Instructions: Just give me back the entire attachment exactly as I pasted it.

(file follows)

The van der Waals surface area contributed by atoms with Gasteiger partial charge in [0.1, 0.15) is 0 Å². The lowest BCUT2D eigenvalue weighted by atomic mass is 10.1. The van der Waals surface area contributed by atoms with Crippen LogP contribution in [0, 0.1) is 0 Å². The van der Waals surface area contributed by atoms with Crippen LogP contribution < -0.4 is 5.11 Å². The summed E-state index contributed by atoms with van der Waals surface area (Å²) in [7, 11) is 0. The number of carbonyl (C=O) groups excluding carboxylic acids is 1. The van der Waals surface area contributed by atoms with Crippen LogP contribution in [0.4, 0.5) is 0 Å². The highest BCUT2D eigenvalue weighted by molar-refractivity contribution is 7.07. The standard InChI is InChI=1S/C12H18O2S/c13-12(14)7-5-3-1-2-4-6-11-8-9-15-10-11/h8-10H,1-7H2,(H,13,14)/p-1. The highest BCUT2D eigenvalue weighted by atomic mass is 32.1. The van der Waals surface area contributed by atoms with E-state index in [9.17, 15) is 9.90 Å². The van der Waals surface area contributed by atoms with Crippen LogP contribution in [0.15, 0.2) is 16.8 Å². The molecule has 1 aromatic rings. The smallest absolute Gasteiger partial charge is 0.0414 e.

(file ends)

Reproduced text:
The van der Waals surface area contributed by atoms with Gasteiger partial charge in [0.1, 0.15) is 0 Å². The lowest BCUT2D eigenvalue weighted by atomic mass is 10.1. The van der Waals surface area contributed by atoms with Crippen LogP contribution in [0, 0.1) is 0 Å². The van der Waals surface area contributed by atoms with Crippen LogP contribution < -0.4 is 5.11 Å². The summed E-state index contributed by atoms with van der Waals surface area (Å²) in [7, 11) is 0. The number of carbonyl (C=O) groups excluding carboxylic acids is 1. The van der Waals surface area contributed by atoms with Crippen LogP contribution in [0.4, 0.5) is 0 Å². The highest BCUT2D eigenvalue weighted by molar-refractivity contribution is 7.07. The standard InChI is InChI=1S/C12H18O2S/c13-12(14)7-5-3-1-2-4-6-11-8-9-15-10-11/h8-10H,1-7H2,(H,13,14)/p-1. The highest BCUT2D eigenvalue weighted by atomic mass is 32.1. The van der Waals surface area contributed by atoms with E-state index in [9.17, 15) is 9.90 Å². The van der Waals surface area contributed by atoms with Crippen LogP contribution in [0.15, 0.2) is 16.8 Å². The molecule has 1 aromatic rings. The smallest absolute Gasteiger partial charge is 0.0414 e.